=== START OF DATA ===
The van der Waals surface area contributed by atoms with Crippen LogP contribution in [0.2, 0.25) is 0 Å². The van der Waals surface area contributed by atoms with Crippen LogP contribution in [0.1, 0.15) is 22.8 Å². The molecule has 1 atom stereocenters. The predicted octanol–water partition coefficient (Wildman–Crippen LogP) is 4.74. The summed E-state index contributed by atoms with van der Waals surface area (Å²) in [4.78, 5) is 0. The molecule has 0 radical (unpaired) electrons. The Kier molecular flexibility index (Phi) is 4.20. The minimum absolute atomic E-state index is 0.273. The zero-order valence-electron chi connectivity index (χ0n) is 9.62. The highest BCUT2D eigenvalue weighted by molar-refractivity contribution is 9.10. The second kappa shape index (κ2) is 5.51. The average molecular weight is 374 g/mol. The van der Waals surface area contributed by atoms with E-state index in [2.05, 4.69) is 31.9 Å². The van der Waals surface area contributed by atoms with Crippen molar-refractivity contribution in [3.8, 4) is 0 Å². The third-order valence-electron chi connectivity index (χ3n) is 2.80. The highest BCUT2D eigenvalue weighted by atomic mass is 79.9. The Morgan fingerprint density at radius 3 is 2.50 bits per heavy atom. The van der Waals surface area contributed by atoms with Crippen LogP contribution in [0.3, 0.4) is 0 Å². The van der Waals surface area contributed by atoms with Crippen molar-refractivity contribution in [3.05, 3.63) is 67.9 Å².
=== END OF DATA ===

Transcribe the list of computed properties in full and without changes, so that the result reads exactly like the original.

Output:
The van der Waals surface area contributed by atoms with Crippen LogP contribution in [0.2, 0.25) is 0 Å². The van der Waals surface area contributed by atoms with Crippen LogP contribution in [0.1, 0.15) is 22.8 Å². The molecule has 1 atom stereocenters. The predicted octanol–water partition coefficient (Wildman–Crippen LogP) is 4.74. The summed E-state index contributed by atoms with van der Waals surface area (Å²) in [4.78, 5) is 0. The molecule has 0 radical (unpaired) electrons. The Kier molecular flexibility index (Phi) is 4.20. The minimum absolute atomic E-state index is 0.273. The zero-order valence-electron chi connectivity index (χ0n) is 9.62. The highest BCUT2D eigenvalue weighted by molar-refractivity contribution is 9.10. The second kappa shape index (κ2) is 5.51. The average molecular weight is 374 g/mol. The van der Waals surface area contributed by atoms with E-state index in [2.05, 4.69) is 31.9 Å². The van der Waals surface area contributed by atoms with Crippen molar-refractivity contribution in [3.8, 4) is 0 Å². The third-order valence-electron chi connectivity index (χ3n) is 2.80. The highest BCUT2D eigenvalue weighted by atomic mass is 79.9. The Morgan fingerprint density at radius 3 is 2.50 bits per heavy atom. The van der Waals surface area contributed by atoms with Crippen LogP contribution in [0.3, 0.4) is 0 Å². The van der Waals surface area contributed by atoms with Crippen molar-refractivity contribution in [3.05, 3.63) is 67.9 Å².